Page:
This charming picture book originally published in France in 2013 is about a little girl who believes she has "superpowers". She can make things disappear (like cupcakes), make plants stop moving, and become invisible when something breaks in the house. One day she falls while "flying" and her superpowers disappear. Just like that. And her knee starts to hurt and she starts to cry. Then she learns that her mom has superpowers too! Magic kisses can make things all better again. A very pleasant book about a child and love for a parent.
This picture book first published in the Netherlands is a gem. I loved it from the very first spread--a drawing of a bird opposite of the word yearning. Followed by hoping, expecting, marveling--each showing a beautiful bird in a stage of parenting. Each spread consists of a word opposite a bird--and the pages with words become increasingly more complex in design. When I got to the final page, letting go, I was so impressed with the beauty of the book. Mies Van Hout is becoming one of my favorite author/illustrators.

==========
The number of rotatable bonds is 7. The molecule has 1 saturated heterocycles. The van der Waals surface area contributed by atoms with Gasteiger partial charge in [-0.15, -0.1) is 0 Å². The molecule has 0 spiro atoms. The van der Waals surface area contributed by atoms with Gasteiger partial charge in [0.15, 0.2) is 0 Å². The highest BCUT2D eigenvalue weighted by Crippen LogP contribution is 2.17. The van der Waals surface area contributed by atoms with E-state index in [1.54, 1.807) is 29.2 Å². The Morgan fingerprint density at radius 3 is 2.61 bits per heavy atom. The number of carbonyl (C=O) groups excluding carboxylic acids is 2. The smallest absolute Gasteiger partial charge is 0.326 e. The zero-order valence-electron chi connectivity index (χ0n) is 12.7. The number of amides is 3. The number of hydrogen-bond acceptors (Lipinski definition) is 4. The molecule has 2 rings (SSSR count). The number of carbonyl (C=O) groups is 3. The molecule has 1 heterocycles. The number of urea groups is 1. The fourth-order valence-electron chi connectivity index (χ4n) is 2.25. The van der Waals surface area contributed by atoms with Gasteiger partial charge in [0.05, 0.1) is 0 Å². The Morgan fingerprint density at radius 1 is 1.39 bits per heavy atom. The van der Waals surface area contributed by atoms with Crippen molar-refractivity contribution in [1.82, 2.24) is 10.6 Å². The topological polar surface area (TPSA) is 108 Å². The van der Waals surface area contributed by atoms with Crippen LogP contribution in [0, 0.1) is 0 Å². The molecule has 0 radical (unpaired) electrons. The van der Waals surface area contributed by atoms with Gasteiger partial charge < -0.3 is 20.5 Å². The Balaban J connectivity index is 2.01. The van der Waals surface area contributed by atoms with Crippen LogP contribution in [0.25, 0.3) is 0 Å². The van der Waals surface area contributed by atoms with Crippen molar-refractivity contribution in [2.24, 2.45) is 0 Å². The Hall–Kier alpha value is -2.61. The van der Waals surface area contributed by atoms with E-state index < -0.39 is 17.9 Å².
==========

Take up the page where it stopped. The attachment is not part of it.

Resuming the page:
“Storywoods” blog creator Rebecca Dudley uses her expert photography and multi-media diorama art in this beautiful wordless picture book story featuring Hank, a sweet little animal of the woods. While on a walk, Hank finds an egg on the ground beneath a bird’s nest. When he fails in his valiant attempts to return the egg to the nest before nightfall, Hank cares for the egg and keeps it warm until he can try again the next day. This time, he has some help, and makes new friends as a result.
In a fenced in backyard, tools are scattered across the bright, green grass. Up hops a t-square yelling out to the rest of the tools, “Who’s ready to build?” The call to action inspires the tools to construct something. But, what will they create?
When the sirens sounded, Kenta ran to high ground and found his family, but his beloved soccer ball bounced and rolled away. When the water died down, Kenta and his family began rebuilding their lives. They searched for objects the ocean had snatched away. They found some, but they did not find the soccer ball.
Paul is a tiny goldfish who lives in a fish bowl. Day after day, Paul swam in circles. You name a type of circle, and Paul could swim it! He never saw his world in the fish bowl differently. That is until another fish named Bernadette joined him. Bernadette loved to explore and to see what was happening outside of the fish bowl. With Bernadette, Paul began to discover a brand new world. A banana became a boat; a teapot transformed into an elephant; a pair of reading glasses looked like a butterfly; and more!